Coronavirus: What’s happening around the world on Sunday

Coronavirus: What’s happening around the world on Sunday

The latest:

  • How the pandemic caught Canada with its PPE stockpiles down.
  • Precautions taken during Spain’s regional elections due to localized outbreaks.
  • 4 members of Bollywood’s Bachchan family hit by coronavirus.
  • Trump wears face mask in public for 1st time.
  • South Africa’s confirmed cases have doubled in just 2 weeks.
  • Why it may be harder to catch COVID-19 from surfaces than we first thought.

Voters in northern Spain wore face masks and used hand sanitizer gel before entering polling stations on Sunday as Galicia and the Basque Country held regional elections while fighting localized outbreaks of coronavirus.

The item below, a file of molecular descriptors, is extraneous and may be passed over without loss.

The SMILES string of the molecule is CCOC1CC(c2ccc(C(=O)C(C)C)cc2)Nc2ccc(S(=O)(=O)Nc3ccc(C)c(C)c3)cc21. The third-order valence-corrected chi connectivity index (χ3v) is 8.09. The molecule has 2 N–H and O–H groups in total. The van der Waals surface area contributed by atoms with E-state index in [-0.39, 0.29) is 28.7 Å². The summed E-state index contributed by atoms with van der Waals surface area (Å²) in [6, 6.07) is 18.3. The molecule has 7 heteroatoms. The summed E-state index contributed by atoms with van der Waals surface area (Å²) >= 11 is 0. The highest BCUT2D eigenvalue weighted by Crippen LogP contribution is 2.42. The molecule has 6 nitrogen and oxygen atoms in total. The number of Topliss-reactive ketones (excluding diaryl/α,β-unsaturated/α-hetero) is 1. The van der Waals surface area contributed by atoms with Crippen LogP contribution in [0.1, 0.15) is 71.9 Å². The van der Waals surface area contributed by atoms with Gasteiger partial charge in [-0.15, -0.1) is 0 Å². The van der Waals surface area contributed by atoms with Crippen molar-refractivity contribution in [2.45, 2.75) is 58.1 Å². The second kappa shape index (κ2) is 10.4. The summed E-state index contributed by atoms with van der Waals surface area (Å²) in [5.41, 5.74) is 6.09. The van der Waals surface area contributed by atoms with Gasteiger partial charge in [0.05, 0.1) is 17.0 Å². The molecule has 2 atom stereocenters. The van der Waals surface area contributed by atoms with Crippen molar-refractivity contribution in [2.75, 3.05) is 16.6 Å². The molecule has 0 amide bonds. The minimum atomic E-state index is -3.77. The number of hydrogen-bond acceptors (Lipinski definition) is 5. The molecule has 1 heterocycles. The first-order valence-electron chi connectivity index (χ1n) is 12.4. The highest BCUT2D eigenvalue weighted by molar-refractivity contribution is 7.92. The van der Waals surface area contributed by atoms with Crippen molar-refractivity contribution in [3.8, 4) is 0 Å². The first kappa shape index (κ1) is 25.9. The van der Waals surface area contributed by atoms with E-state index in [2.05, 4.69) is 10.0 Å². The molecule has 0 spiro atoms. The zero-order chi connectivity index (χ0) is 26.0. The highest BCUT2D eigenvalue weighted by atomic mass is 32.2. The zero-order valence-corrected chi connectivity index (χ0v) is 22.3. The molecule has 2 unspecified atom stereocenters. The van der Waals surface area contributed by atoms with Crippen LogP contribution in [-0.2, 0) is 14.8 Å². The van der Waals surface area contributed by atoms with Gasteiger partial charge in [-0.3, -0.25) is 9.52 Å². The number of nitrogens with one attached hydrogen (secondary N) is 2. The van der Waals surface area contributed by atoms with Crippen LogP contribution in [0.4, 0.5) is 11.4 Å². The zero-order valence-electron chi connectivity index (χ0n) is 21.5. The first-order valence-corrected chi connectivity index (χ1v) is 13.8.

The polls are the first in Spain since the country began a strict lockdown to curb the spread of the coronavirus in early March. Both were postponed from April because of the pandemic.

Bilbao, the Basque region’s largest city, has increased the number of polling stations by 25 per cent to ensure physical distancing can be maintained. Voters and polling station workers are required to wear facial protection and wash their hands.

Basque Premier Inigo Urkullu arrives to vote during the Basque regional elections, amid the region’s latest COVID-19 outbreak, in Durango, Spain. (Vincent West/Reuters)

Authorities have said more than 460 people across the two regions who recently tested positive for the coronavirus will be unable to vote. People awaiting test results are also barred from leaving their homes.